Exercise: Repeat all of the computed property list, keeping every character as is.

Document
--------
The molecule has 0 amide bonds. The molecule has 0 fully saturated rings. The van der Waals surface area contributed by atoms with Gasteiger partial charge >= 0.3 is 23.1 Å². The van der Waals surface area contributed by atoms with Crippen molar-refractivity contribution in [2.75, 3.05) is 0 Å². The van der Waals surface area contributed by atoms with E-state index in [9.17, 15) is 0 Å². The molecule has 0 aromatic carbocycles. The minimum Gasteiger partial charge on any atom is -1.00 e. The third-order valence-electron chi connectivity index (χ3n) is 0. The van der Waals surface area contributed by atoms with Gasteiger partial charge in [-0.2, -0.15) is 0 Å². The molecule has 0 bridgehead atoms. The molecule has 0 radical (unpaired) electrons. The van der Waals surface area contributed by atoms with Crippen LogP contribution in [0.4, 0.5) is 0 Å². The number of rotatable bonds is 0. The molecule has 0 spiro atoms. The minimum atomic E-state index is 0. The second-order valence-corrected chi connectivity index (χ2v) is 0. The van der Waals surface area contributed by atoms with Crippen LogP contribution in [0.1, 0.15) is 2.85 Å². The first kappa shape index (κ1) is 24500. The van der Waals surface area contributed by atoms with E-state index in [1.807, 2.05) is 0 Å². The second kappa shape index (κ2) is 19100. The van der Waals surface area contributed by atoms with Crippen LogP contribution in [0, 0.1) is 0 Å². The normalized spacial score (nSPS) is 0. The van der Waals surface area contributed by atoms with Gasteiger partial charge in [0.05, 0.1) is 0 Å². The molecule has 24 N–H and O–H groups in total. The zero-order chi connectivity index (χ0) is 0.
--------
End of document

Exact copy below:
The molecule has 0 amide bonds. The molecule has 0 fully saturated rings. The van der Waals surface area contributed by atoms with Gasteiger partial charge >= 0.3 is 23.1 Å². The van der Waals surface area contributed by atoms with Crippen molar-refractivity contribution in [2.75, 3.05) is 0 Å². The van der Waals surface area contributed by atoms with E-state index in [9.17, 15) is 0 Å². The molecule has 0 aromatic carbocycles. The minimum Gasteiger partial charge on any atom is -1.00 e. The third-order valence-electron chi connectivity index (χ3n) is 0. The van der Waals surface area contributed by atoms with Gasteiger partial charge in [-0.2, -0.15) is 0 Å². The molecule has 0 bridgehead atoms. The molecule has 0 radical (unpaired) electrons. The van der Waals surface area contributed by atoms with Crippen LogP contribution in [0.4, 0.5) is 0 Å². The number of rotatable bonds is 0. The molecule has 0 spiro atoms. The minimum atomic E-state index is 0. The second-order valence-corrected chi connectivity index (χ2v) is 0. The van der Waals surface area contributed by atoms with Crippen LogP contribution in [0.1, 0.15) is 2.85 Å². The first kappa shape index (κ1) is 24500. The van der Waals surface area contributed by atoms with E-state index in [1.807, 2.05) is 0 Å². The second kappa shape index (κ2) is 19100. The van der Waals surface area contributed by atoms with Crippen LogP contribution in [0, 0.1) is 0 Å². The normalized spacial score (nSPS) is 0. The van der Waals surface area contributed by atoms with Gasteiger partial charge in [0.05, 0.1) is 0 Å². The molecule has 24 N–H and O–H groups in total. The zero-order chi connectivity index (χ0) is 0.